Patterns are examples of following the wisdom that guides good design. They emphasize the importance of creating encapsulation and using delegation to segregate systems to protect them from cascading change. When they were first suggested, computers were fundamentally slower, and technology resources (memory, disk space) were far more expensive than they are today. The style of design suggested by patterns is far more realistic. Patterns are far more useful as collection of best practices rather than simply “reusable solutions.”

 

Participants learn to use patterns as part of a thought process that guides analysis, using “pattern orientation” as a way to understand an ever-changing problem domain.

 

Participants also learn to consider patterns in the context of testability (specifically unit testing), commonality-variability analysis, and a technique called “refactoring to the open-closed.” By combining these techniques into an overall paradigm of design, developers and teams learn to move a design forward confidently even when there is an expectation that the sand beneath their feet will shift.

 

Learning Objectives: 

In this course, you will learn:

  • How to use patterns thinking to enable your designs to emerge

  • How to add functionality to designs while minimizing complexity

  • What design patterns really are

  • Twelve specific design patterns

  • What code qualities you need to maintain to keep code flexible

  • How to use design patterns to keep code quality high

  • Several easy, low-cost practices that will improve the quality of your designs and code

  • How to use design patterns in an Agile environment

Design Patterns Thinking

This workshop equips the software triad (customer/Business stakeholder, developer, and tester) turn requirements into software-development specifications. They learn how to use Acceptance Test-Driven Development (ATDD) using Behavior-Driven Development (BDD) to create a non-controversial definition of done. It almost eliminates the chance of misunderstandings. By creating this agreement on the Definition of Done before starting the development and testing efforts, many of the dilemmas and resulting problems listed above are prevented outright.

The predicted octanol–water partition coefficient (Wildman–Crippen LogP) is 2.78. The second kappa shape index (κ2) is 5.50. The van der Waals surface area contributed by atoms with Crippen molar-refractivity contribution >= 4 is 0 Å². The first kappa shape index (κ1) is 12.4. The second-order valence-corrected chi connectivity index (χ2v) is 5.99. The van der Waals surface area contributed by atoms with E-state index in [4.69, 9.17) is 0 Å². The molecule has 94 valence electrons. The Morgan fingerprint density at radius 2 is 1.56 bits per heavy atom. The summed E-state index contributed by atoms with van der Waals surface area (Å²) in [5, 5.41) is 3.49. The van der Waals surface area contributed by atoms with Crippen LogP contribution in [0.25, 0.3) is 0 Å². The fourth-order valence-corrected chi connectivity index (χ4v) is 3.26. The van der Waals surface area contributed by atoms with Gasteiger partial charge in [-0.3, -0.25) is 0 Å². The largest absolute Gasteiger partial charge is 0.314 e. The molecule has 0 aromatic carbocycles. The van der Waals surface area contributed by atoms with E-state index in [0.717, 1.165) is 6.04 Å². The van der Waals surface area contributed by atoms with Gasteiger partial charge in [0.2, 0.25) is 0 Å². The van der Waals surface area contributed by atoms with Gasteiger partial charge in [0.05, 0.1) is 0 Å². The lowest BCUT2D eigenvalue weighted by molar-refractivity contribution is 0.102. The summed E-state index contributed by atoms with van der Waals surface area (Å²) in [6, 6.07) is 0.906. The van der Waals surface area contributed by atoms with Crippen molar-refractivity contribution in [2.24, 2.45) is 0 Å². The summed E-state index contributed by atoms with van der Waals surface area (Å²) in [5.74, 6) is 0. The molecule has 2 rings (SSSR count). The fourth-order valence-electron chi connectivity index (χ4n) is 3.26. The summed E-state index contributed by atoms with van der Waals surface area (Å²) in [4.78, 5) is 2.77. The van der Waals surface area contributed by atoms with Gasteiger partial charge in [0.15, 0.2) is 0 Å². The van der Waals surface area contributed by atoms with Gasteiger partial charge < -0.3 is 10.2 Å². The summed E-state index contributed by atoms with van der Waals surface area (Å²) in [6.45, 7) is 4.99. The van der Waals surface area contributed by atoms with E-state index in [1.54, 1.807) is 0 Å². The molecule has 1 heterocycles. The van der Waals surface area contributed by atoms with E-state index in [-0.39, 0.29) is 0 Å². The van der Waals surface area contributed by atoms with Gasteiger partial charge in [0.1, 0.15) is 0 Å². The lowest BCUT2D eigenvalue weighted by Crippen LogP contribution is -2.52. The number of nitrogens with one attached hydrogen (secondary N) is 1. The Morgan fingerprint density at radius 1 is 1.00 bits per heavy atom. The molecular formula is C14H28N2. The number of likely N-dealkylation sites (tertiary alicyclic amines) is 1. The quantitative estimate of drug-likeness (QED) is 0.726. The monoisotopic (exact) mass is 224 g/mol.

Course Objectives: 

We use a training workshop to teach the fundamentals of ATDD using BDD and BBA, and then coach teams on applying it to their real-life requirements.

 

The workshop is spaced out over three modules, with the delivery timing of each module being flexible, limited only by availability and travel expenses.

 

Each of the three modules consists of a half-day of classroom training for everyone attending the workshop, followed by 1 to 1.5 hours of one-on-one coaching for each development team wherein they create actual agreed-upon specifications that will be developed in an upcoming development effort.

 

Learning Objectives: 

This workshop combines training and coaching to equip the software development triad.

  • Pre-workshop: Half-day meeting with first level management and team-leads to become familiar with your organization and team’s needs.

  • Training: 1.5 days. Principles of Agile requirements;  ATDD, BDD, and BBA; Done criteria, estimation

  • Coaching: 3 hours for each team on a 1-on-1 basis spread over the length of the workshop. Putting principles learned into practice on their backlog.

 

Recommended Follow-On Coaching
  • Program and Team-level Processes Integration: We highly recommend rounding off this workshop with a day of coaching with your Scrum Masters / Agile Coaches on how to integrate ATDD, BDD, and the BBA process into your existing program and team-level processes, e.g. Sprint/Iteration Readiness, SAFe PI Planning Readiness

  • ATDD Automation: This workshop can be followed up with one to two days of coaching to show you how to automate the testing of ATDD specifications.

Effective Agile Requirements: Acceptance Test-Driven Development with Behavior-Driven Analysis

After completely establishing the strengths and usefulness of the strategies, the course then focuses on how to apply the strategies to new designs, and how to recognize opportunities to use them in your analysis of existing code.

 

Course Objectives: 

This course teaches participants how to analyze requirements and turn them into an object-oriented program. This is done in a collaborative, efficient manner that minimizes the waste associated with software development which encompasses requirements, specifications, implementation and testing.

 

Learning Objectives: